Katinka Czigány is a doctoral candidate at the University of Helsinki, in the faculty of Social Sciences. She has a background in Gender Studies and Philology. Her research interests are right-wing populism and gender politics in Hungary and Austria, feminist activities and possible ways of emancipation and resistance. Her current work is organized around the concept of hegemony and the question of what role the concept of gender plays in hegemony building, that is, is hegemony at all possible without performing gender? Currently she is working in cooperation with the Academy of Finland funded research project Whirl of Knowledge. Cultural Populism in European Polarised Politics and Societies, where she is working on the topic of masculinities and right wing populism. As a researcher in the current project, she is focusing on hegemonic and non-hegemonic spaces, such as stadiums in Hungary and a virtual museum in Romania, and studies what role spaces play in performing “us”.
Anniina Hyttinen is a grant researcher and a PhD candidate in Sociology at the University of Helsinki. She completed her master’s level studies majoring sociology in The Master’s Degree Programme in Ethnic Relations, Cultural Diversity and Integration. In addition, she holds a BA in Finno-Ugric Linguistics, Hungarian Language and Culture. Her research focuses on Hungarian nationalism, the radical right and, more recently, on the possibilities for emerging counter discourses and contestation in Hungary, which is moving towards more authoritarian rule. Her main academic interests are nationalism, populism, the radical right, Hungary, ethnic relations in Eastern Central Europe, and visual ethnographic methodology.
Ilana Hartikainen is a PhD candidate in Political Science at the University of Helsinki’s Faculty of Social Sciences. Her dissertation explores celebrity populist success in hybrid media systems through the case study of the Czech Republic. In this project, she will be focusing on how Czech celebrity populist leaders use key historical figures and places from contemporary Czech and Czechoslovak history to gain success, while also contributing to the project’s research on sports stadiums. She holds master’s degrees in Russian, Central and East European Studies and Political Science from the University of Glasgow and Corvinus University of Budapest, respectively. She is also a member of the Department of Education at the Institute for the Study of Totalitarian Regimes in Prague, where she co-created the educational website Socialism Realised: Life in Communist Czechoslovakia, 1948-1989 and contributes to creating and promoting history teaching material. Prior to starting her PhD, Lani worked as a journalist. Twitter: @lani49
Laura Sibinescu is a post-doctoral researcher based in Helsinki University’s Department of Political and Economic Studies. She is currently working on social media data analysis for Mainstreaming Populism in the 21st Century and Whirl of Knowledge: Cultural Populism in European Polarized Politics and Societies, funded by the Academy of Finland. On this project, she is researching the emergence of a queer demos in online spaces through the use of social media affordances to reclaim queer history and culture. In recent years she has expanding her interest in the use of computational methods in political science. A few questions she is interested in exploring empirically through this approach are: who is the demos of digital democracy? How do politicians and the public co-produce political communication through social media? How well do online/offline repertoires of political action complement each other and translate between media? And what is the mobilizing potential of social media for political participation, especially in fragile democracies? More information about Laura: https://laurasibinescu.wordpress.com/ Twitter: @laurasibi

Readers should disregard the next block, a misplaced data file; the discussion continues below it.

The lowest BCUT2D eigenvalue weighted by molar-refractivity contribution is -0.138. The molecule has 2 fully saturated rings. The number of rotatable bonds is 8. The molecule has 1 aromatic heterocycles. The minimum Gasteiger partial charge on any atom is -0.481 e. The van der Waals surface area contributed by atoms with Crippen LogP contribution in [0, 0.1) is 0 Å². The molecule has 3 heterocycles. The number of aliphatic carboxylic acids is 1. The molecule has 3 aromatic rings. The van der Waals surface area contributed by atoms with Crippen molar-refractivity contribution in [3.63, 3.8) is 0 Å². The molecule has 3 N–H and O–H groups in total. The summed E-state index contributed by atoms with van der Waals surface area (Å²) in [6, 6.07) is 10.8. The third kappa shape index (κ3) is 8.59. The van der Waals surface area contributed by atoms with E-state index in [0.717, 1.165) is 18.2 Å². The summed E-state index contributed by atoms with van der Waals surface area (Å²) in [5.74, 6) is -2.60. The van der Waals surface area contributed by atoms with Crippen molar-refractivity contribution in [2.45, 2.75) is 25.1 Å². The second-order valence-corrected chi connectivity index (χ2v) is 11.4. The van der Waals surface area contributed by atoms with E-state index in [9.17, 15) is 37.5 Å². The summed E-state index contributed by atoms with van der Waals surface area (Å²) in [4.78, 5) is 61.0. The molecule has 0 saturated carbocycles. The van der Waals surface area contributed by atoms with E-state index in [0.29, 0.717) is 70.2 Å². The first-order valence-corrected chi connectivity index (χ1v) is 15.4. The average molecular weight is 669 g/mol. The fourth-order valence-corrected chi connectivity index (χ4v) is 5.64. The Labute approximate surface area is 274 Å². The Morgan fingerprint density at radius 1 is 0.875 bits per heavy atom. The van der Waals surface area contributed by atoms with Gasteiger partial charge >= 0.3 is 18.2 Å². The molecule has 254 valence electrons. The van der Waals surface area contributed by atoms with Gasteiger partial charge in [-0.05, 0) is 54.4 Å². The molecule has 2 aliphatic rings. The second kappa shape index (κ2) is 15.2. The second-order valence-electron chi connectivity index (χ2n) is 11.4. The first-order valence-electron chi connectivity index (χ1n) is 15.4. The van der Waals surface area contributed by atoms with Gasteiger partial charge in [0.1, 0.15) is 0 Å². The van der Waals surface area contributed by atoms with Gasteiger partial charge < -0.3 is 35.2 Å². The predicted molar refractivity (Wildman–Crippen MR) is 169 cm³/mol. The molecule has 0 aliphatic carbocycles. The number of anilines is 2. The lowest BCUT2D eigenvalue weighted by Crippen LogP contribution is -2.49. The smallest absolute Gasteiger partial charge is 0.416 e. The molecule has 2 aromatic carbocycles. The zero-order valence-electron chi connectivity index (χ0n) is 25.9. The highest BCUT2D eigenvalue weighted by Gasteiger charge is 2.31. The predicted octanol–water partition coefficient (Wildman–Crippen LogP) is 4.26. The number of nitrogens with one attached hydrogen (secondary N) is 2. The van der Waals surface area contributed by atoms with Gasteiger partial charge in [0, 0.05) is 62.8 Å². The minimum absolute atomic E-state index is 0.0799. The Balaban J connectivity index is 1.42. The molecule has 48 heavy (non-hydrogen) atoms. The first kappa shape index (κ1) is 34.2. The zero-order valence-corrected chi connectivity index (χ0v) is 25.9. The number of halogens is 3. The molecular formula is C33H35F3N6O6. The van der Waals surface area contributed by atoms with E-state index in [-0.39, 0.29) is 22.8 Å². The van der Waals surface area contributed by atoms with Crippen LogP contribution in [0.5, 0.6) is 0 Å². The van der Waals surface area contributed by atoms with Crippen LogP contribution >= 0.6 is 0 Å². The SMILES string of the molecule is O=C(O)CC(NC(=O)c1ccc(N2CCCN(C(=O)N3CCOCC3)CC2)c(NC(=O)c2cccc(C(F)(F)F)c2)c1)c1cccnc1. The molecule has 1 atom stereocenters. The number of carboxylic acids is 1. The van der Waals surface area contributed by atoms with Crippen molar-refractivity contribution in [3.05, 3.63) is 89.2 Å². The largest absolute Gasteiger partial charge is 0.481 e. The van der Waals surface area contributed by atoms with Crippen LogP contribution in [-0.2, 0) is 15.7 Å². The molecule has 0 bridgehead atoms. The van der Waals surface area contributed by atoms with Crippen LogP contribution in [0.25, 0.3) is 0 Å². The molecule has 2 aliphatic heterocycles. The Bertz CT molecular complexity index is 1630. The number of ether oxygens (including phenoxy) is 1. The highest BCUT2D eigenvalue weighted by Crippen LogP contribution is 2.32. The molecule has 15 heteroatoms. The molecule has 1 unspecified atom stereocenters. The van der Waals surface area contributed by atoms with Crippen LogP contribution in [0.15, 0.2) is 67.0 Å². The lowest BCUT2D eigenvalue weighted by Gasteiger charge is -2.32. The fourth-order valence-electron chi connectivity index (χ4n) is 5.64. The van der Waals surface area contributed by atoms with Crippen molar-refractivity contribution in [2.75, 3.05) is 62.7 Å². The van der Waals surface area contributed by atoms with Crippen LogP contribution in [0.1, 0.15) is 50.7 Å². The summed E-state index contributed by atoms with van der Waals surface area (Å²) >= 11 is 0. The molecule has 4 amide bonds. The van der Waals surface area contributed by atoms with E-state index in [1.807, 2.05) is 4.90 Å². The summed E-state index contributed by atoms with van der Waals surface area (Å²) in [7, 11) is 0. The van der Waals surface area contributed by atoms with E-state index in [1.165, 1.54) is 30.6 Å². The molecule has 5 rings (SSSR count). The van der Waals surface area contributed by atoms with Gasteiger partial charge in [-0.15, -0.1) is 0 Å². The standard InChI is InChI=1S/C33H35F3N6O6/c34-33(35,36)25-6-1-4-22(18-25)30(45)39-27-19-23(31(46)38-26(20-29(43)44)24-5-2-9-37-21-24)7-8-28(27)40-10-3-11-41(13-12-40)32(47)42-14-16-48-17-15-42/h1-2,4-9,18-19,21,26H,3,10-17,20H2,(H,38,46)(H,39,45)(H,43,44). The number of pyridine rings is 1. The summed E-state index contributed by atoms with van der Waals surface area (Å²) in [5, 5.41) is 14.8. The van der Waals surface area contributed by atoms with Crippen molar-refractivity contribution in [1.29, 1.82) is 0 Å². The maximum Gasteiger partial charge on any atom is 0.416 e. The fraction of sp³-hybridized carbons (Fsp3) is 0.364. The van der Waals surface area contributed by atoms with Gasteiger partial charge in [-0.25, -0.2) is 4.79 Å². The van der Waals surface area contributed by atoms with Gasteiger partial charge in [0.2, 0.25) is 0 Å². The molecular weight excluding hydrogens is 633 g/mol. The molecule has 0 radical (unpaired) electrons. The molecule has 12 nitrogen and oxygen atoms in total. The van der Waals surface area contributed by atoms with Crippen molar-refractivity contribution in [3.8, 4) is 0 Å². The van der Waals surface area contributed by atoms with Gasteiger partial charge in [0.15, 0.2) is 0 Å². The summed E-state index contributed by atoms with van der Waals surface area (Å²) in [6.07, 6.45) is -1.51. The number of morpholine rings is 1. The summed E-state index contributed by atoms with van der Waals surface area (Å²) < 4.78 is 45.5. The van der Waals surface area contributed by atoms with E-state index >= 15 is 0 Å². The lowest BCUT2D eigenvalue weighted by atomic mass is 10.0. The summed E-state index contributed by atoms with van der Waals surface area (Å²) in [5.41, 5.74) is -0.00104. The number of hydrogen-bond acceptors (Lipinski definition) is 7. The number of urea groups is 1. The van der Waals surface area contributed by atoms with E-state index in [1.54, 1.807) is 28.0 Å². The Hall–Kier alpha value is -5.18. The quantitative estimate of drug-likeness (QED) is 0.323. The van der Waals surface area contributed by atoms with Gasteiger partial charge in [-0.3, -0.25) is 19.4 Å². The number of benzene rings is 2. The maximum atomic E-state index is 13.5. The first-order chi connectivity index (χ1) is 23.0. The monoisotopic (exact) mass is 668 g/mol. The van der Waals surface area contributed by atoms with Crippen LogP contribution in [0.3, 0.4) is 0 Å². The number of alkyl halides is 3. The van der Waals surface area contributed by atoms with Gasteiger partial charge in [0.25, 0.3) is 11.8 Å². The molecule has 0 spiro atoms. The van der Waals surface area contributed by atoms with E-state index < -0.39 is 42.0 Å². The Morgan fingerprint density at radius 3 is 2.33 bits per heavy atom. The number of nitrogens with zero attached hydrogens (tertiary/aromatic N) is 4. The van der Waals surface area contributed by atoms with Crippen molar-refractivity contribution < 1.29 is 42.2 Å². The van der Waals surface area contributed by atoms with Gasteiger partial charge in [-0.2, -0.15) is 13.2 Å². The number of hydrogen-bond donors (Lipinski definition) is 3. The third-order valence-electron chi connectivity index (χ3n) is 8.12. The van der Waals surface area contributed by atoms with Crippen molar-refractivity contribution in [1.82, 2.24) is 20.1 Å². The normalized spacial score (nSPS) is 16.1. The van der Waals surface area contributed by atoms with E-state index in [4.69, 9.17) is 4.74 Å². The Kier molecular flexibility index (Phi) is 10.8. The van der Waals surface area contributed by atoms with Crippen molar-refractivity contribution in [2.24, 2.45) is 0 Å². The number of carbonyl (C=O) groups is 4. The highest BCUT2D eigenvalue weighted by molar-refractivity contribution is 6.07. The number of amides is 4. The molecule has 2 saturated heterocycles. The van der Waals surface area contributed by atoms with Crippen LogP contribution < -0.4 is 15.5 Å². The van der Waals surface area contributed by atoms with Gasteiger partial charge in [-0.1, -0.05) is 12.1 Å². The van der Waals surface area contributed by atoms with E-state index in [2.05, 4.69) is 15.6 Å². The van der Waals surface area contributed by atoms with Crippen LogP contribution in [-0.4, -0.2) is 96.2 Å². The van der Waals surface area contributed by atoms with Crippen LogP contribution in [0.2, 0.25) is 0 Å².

Sabine Volk is a PhD candidate at the Jagiellonian University in Kraków and a Marie Sklodowska-Curie Fellow within the EU-funded Horizon2020 project “Delayed transformational fatigue in Central and Eastern Europe: Responding to the rise of illiberalism/populism” (FATIGUE). Sabine’s research interests include discursive approaches to populist and far right politics, social movements, and memory. In particular, her PhD dissertation focuses on the politics of memory related to the 1989 East German ‘Peaceful Revolution’ in the context of contemporary far right populist mobilization in Dresden and eastern Germany. Within “Now-time, Us space: Hegemonic mobilisations in Central and Eastern Europe”, Sabine will apply a performative approach to discourse analysis to study how memory is publicly performed on the streets of Dresden, intertwining space with ideology and claiming places to demonstrate power. Besides her academic work, Sabine regularly blogs about her fieldwork experiences in the city of Dresden on https://populism-europe.com/fatigue/early-stage-researchers/sabine-volk/
Marina Vulovic is a doctoral candidate at the University of Helsinki (2017-2020) funded by the Doctoral Programme in Political, Societal and Regional Changes (PSRC). With a BA from the University of Belgrade (Serbia) and an MA from Heidelberg University (Germany), she works on Serbian-Kosovar relations and how hegemonic narratives around political myths have been renegotiated in Serbia since 2012, focusing on the importance of Kosovo for the Serbian nationalist project. She publishes on the Brussels dialogue, performative statehood in Northern Kosovo, etc. She is also working on a series of articles for a local NGO in Kosovo, in order to bring the Brussels dialogue closer to the public. She has been a visiting researcher at the University of Oxford (UK), the University of Graz (Austria) and the Leibniz Institute for East and Southeast European Studies (Germany). In the project, she contributes with finishing her PhD, later authoring it into a monograph, as well as co-authoring two articles and co-editing the final volume of the project. More information about Marina: https://researchportal.helsinki.fi/en/persons/marina-vulovic